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Presented at the The Society for Neuroscience Annual Conference 2014

We previously reported that neurons in lateral prefrontal cortex (LPFC) represent behaviorally relevant speed and direction of visual motion during all stages of memory guided motion comparison tasks (Hussar & Pasternak, JN 2012, 2013). Here, we examined how spatial location is represented in LPFC during an analogous memory guided comparison task involving locations of motion stimuli. We analyzed dlPFC spiking activity and power spectra of local field potentials (LFP) during a task in which monkeys compared locations of two moving random-dot stimuli, labeled as S1 and S2, separated by a memory delay.

Analysis of spiking activity revealed location selective responses during both S1 and S2 and these responses were stronger during S2, most likely reflecting additional demands imposed by the comparison with the remembered location of S1. These observations were mirrored by LFP power in the β band of frequencies (12-30 Hz). β-band power showed significant location selective suppression during both S1 and S2, with stronger effects during S2. During the delay, many individual neurons showed gradual anticipatory activity modulation leading to the S2 onset, a pattern also observed in the β-band power of LFPs. In contrast with this close relationship between β-band power and spiking activity, θ-band LFP power showed task-dependent modulations dissociated from neuronal activity. Indeed, location selective delay activity in single neurons was transient and unrelated to the selectivity recorded during S1, appearing in different neurons at different times, a pattern analogous to that observed during the motion comparison tasks. However, LFP power in the θ-band (5-8 Hz) showed a strong enhancement during the memory period with respect to baseline power, which was location selective and decayed by the end of the delay.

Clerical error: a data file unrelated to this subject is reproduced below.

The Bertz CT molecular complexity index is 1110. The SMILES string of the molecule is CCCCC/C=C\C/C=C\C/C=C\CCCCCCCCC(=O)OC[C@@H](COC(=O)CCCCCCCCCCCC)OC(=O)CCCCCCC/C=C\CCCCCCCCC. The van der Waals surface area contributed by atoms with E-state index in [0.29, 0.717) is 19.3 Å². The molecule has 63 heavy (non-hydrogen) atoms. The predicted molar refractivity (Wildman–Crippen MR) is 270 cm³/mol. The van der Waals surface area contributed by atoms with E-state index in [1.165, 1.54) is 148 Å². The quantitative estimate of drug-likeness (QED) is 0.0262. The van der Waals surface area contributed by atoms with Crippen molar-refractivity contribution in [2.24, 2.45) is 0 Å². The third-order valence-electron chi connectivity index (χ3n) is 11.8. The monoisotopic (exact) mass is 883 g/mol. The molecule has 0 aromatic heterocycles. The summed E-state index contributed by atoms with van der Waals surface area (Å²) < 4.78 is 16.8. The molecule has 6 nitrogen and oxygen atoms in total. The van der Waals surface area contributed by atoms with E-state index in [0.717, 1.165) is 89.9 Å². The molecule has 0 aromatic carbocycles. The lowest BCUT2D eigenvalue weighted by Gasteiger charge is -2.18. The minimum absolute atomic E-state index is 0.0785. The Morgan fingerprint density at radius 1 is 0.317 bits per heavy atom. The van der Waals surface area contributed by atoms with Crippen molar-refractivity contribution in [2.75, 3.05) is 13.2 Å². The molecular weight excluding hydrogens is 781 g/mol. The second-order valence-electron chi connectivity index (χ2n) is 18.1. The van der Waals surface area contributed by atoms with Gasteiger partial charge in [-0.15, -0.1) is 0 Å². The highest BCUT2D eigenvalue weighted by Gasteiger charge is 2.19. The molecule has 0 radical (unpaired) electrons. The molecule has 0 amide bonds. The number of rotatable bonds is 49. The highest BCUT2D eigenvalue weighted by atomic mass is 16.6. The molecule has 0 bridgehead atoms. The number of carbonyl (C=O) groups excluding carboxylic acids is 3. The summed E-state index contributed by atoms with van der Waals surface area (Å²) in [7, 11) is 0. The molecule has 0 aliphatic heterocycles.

These results reveal a striking parallelism between the way individual neurons represent sensory and spatial information during comparison tasks, suggesting that spatial location shares with the parameters of visual motion a common, or analogous neural substrate for representing sensory information in LPFC during such tasks. This substrate might be different for evoked and mnemonic representations. Similar dynamics and location selectivity in β-band LFP and spiking activity suggest that evoked representations engage populations with clustered representations of sensory attributes, which oscillate at β frequencies. Mnemonic representations during the delay period, instead, may be supported by more distributed circuit-level representations linked to θ-band dynamics.